Thamarai is married to the local rowdy – in her words, a hit man with integrity and a heart of gold, a man she fell in love with while she was in school and he was beating up goons. Except, he doesn’t want to give up his career with the gang boss and continues to go out on night sorties killing rival gang members.

Paru is married too, to a guy who appears to be a benign simple person, and on the surface their relationship seems okay. Except it isn’t. The guy was earlier in love with someone else, but was forced into marriage with Paru, and therefore avoids sex, even physical contact, with her.

Kajal is married and has a kid, and in the pattern already established, seems fine outside but is actually quite the opposite. The man has an affair with another woman, and has almost forced Kajal to suicide.

Suganya is younger than the others, works at an IT organisation, and according to her own admission, is in love with someone she can never marry, as neither family will accept such a union. And this leads everyone to believe that it is only because this lover – who appears as Chris on Sugi’s phone – is a Christian.

The girls drink and smoke up and unravel each other’s secrets and their own, and go on adventures to rescue the other’s loves and lives. Including gate crashing a wedding in Pondicherry to kidnap the “Christian” only to realise that Sugi’s lover is a woman called Christina, have further adventures in which they beat up Kajal’s adulterous husband, escape from the police in a kuppam off the beach while in search of weed, give Paru enough confidence to divorce her husband, rescue Thamarai’s husband from the clutches of the gang boss, and more.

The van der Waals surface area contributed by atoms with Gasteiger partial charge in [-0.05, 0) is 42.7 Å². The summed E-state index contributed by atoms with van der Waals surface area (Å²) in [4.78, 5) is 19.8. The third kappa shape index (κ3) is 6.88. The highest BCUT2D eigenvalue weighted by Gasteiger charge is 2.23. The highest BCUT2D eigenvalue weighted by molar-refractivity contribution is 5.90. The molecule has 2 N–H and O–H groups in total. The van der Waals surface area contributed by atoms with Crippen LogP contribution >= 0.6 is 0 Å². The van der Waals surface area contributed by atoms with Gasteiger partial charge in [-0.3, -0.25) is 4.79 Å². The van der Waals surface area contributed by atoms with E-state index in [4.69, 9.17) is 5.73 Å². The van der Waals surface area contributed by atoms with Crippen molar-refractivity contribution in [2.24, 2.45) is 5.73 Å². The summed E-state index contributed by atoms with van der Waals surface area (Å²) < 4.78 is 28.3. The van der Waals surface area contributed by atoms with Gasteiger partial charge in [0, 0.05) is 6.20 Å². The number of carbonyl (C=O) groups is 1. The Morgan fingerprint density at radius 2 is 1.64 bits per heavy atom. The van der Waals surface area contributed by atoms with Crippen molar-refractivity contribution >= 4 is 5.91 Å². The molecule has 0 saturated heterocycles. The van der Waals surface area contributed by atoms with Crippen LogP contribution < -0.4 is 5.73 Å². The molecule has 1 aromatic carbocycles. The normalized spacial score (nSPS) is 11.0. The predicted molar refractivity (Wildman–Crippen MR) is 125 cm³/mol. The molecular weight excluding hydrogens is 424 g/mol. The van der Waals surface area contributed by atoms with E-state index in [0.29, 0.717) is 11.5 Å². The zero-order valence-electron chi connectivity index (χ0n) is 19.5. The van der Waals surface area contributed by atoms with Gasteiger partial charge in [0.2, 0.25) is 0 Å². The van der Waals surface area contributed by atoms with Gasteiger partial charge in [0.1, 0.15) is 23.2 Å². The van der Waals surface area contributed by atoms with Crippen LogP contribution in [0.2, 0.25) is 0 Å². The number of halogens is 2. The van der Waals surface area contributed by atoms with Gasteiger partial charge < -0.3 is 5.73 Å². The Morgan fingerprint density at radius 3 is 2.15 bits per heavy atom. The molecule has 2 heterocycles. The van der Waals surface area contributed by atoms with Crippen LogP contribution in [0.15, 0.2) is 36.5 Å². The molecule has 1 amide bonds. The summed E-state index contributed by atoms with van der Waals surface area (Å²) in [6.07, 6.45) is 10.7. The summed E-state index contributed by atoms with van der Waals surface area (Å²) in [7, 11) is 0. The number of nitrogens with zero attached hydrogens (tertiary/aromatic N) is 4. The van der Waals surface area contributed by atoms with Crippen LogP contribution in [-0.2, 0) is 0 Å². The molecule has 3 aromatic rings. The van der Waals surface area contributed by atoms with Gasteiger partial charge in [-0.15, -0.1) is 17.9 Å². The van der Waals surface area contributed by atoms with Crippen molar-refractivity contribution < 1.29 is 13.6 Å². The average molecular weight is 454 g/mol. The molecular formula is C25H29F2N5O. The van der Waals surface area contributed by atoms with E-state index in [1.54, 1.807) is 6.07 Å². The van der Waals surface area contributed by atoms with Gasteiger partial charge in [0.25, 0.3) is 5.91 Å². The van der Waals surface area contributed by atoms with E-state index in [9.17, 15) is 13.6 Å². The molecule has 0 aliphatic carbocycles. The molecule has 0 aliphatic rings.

And finally, it ends with Rita meeting her match: a man in a club (STR) who wants love and commitment but not marriage.


My gaydar must be super strong and super functional because the minute Sugi made her first appearance on screen, I knew she was playing for the women’s team. And I was a tiny bit let down when I, like the others, was led to believe that her lover was a mere man. No one was more elated than I when it turned out that the lesboids were lesbianning in truly lesbiotic fashion. It helps that the couple – Sugi and her lover Chris – look like a couple I know very well in real life, down to the clothes and hair style and the way one of them smiles.

Oviya as Rita is more or less who she was on Bigg Boss Tamil. Someone who speaks her mind, is unafraid to let her likes and loves go on record, and is unfettered by things like culture and tradition. That is to say, she knows it exists and doesn’t care one way or the other. She’s out for what she wants: which is way more than any other heroine in films like Irudhi Suttru, 36 Vayadhinile, Pink, or the rather heavy and clumsy Lipstick Under My Burqa do. In that, and the fact that this film doesn’t claim any large politics but manages to do the right thing, and that it has a woman story teller at the centre, makes it more of a feminist film than the ones mentioned. It’s not going to pass the Bechdel-Wallace test, but hey, you can’t have everything.


The 90ML review is a Silverscreen original article. It was not paid for or commissioned by anyone associated with the movie. and its writers do not have any commercial relationship with movies that are reviewed on the site.